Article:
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Old 02-27-2014, 06:36 PM   #1
jake13
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Default Cuffdiff stranded and unstranded data

I have generated stranded RNA-seq data and have been comparing it using cuffdiff. However, I now want to compare some of my samples to a previously published data set that does not have stranded data. Can I compare these samples in cuffdiff? If so, what do I specify for the library type?
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Old 02-27-2014, 07:22 PM   #2
Brian Bushnell
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No, you can't really do a valid comparison unless the organism does not have overlapping opposite-strand genes. Fortunately... outside of prokaryotes, organisms generally don't have overlapping opposite-strand genes. So if you're working with multicellular eukaryotes, just declare both libraries as unstranded and compare the results directly. Try evaluating the same library against itself, processing it stranded versus unstranded. If the results indicate no difference, you might be OK. The different protocols may have different biases, though. I would consider the data as informative, but I would certainly not publish anything based on comparing datasets with different methodologies.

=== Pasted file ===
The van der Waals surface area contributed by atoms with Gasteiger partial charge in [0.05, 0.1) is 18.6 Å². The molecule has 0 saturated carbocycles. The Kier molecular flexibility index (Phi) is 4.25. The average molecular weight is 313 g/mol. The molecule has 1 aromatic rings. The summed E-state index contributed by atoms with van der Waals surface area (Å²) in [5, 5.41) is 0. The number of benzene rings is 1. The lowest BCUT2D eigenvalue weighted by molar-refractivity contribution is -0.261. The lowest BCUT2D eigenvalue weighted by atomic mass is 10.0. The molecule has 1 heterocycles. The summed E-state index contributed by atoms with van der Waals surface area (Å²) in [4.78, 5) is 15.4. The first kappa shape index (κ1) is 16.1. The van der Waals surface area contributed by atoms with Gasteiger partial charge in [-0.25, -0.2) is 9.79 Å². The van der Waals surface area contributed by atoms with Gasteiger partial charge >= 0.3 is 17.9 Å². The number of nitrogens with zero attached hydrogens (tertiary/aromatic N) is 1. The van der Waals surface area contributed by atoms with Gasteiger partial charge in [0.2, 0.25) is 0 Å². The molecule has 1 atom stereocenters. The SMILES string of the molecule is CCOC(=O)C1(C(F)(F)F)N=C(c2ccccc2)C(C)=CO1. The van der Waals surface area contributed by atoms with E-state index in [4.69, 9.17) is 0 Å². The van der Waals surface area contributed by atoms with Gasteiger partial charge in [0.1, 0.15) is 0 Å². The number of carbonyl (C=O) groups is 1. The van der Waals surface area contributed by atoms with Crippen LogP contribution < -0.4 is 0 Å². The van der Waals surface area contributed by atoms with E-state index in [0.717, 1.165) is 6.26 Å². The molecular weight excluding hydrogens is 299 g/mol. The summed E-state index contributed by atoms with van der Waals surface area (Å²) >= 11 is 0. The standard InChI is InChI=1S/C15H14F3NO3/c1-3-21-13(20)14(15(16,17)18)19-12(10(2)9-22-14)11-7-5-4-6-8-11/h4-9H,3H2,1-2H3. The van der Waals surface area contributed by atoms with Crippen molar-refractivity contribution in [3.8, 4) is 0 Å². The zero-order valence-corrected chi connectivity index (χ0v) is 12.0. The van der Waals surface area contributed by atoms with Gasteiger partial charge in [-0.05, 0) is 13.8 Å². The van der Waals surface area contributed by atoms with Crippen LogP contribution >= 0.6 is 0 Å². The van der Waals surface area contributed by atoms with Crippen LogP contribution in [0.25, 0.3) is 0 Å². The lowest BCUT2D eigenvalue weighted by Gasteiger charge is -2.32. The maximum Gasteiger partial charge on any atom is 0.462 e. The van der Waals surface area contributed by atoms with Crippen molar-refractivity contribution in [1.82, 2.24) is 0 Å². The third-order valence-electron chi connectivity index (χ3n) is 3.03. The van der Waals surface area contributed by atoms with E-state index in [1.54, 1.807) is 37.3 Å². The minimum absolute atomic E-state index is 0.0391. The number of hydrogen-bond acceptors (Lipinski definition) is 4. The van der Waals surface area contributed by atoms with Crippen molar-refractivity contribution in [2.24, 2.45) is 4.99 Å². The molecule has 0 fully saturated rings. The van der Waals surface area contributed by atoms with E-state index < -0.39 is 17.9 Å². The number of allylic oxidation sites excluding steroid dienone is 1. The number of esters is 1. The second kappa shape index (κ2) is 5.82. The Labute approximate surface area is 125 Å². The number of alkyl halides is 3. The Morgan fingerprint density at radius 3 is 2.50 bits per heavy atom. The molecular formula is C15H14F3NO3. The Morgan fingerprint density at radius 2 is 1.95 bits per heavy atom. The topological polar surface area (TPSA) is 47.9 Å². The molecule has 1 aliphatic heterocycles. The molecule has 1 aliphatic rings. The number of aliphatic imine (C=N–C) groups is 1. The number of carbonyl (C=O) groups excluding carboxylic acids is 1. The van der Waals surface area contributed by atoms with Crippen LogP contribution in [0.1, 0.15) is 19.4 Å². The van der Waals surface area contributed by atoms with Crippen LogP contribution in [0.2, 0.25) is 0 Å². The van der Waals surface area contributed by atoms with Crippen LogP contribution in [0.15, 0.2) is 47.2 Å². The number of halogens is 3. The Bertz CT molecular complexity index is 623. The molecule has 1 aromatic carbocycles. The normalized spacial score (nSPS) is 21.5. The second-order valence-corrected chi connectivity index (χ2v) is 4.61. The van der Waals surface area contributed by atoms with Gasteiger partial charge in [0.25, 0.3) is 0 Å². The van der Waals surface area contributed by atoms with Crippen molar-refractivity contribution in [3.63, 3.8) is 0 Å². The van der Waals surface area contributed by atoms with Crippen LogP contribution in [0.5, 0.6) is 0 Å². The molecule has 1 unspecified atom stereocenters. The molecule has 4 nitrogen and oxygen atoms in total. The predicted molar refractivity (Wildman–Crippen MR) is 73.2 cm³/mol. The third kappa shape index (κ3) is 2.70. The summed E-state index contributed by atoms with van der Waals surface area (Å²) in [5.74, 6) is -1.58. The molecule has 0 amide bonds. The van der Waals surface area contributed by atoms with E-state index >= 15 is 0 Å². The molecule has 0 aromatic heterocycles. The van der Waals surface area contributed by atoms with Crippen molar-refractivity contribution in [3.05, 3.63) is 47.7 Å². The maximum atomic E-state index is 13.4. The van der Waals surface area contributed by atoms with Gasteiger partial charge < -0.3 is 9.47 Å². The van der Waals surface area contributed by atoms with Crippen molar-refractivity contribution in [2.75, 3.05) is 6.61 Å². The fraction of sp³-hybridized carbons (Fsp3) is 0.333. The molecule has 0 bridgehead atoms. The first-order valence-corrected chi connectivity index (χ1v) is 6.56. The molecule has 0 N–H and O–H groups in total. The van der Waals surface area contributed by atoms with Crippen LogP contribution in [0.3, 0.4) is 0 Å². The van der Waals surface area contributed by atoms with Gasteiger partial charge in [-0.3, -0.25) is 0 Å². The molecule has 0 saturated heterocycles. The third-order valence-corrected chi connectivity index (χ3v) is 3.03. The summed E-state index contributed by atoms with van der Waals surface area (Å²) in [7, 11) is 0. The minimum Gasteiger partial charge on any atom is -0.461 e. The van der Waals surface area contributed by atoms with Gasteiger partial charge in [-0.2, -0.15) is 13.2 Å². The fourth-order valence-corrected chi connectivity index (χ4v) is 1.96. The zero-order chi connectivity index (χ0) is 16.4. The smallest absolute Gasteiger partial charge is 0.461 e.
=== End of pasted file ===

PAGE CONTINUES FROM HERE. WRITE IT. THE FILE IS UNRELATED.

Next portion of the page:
Last edited by Brian Bushnell; 02-27-2014 at 08:08 PM.
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Old 03-03-2014, 12:05 AM   #3
wenhua
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Default cuffdiff for DEGs

I use tophat ,cufflinks and cuffdiff analysis of RNA-seq 2 samples of three biological replicates .
I want to know why the value of log2(fold_change) between two samples is relatively large(such as 6) and q>0.05 resulting in significant value is "no".
How to use "log2(fold_change)"and "q value" in screening differentially expressed genes between the two samples.

Another case is that one gene FPKM value in sample1 is 0 and,in sample2 is greater than 0 (such as 14), the result from cuffdiff also no difference between two samples.Why?
Anyone else notice this?

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Old 03-03-2014, 06:32 AM   #4
jwfoley
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You could just accumulate per-transcript read counts and use a more flexible program like DESeq2.

Of course there is the risk of ambiguity for overlapping genes, as Brian Bushnell points out (and partial overlap does happen frequently in multicellular organisms), but if you're worried about that then you have to discard your unstranded data altogether.
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